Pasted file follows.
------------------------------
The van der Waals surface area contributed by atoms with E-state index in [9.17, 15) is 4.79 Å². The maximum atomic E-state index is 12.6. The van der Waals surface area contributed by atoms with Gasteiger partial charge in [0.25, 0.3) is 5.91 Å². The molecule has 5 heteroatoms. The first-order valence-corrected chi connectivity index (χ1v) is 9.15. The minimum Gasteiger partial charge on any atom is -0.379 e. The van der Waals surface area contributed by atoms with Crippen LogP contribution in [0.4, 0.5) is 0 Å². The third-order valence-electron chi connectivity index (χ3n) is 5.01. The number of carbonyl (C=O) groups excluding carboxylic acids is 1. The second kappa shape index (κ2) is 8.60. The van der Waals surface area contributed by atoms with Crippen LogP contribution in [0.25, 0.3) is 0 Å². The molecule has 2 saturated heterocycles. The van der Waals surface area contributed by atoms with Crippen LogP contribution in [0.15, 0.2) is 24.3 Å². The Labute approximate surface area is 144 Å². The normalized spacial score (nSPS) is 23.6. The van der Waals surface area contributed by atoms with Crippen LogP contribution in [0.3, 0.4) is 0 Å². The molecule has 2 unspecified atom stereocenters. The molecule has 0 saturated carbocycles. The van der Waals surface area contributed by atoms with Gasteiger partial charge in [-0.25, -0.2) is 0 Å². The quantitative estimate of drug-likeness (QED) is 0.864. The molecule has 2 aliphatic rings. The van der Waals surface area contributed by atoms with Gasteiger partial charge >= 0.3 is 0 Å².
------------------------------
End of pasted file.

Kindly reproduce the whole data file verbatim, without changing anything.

The van der Waals surface area contributed by atoms with E-state index in [9.17, 15) is 4.79 Å². The maximum atomic E-state index is 12.6. The van der Waals surface area contributed by atoms with Gasteiger partial charge in [0.25, 0.3) is 5.91 Å². The molecule has 5 heteroatoms. The first-order valence-corrected chi connectivity index (χ1v) is 9.15. The minimum Gasteiger partial charge on any atom is -0.379 e. The van der Waals surface area contributed by atoms with Crippen LogP contribution in [0.4, 0.5) is 0 Å². The third-order valence-electron chi connectivity index (χ3n) is 5.01. The number of carbonyl (C=O) groups excluding carboxylic acids is 1. The second kappa shape index (κ2) is 8.60. The van der Waals surface area contributed by atoms with Crippen LogP contribution in [0.25, 0.3) is 0 Å². The molecule has 2 saturated heterocycles. The van der Waals surface area contributed by atoms with Crippen LogP contribution in [0.15, 0.2) is 24.3 Å². The Labute approximate surface area is 144 Å². The normalized spacial score (nSPS) is 23.6. The van der Waals surface area contributed by atoms with Crippen LogP contribution in [0.3, 0.4) is 0 Å². The molecule has 2 unspecified atom stereocenters. The molecule has 0 saturated carbocycles. The van der Waals surface area contributed by atoms with Gasteiger partial charge in [-0.25, -0.2) is 0 Å². The quantitative estimate of drug-likeness (QED) is 0.864. The molecule has 2 aliphatic rings. The van der Waals surface area contributed by atoms with Gasteiger partial charge >= 0.3 is 0 Å².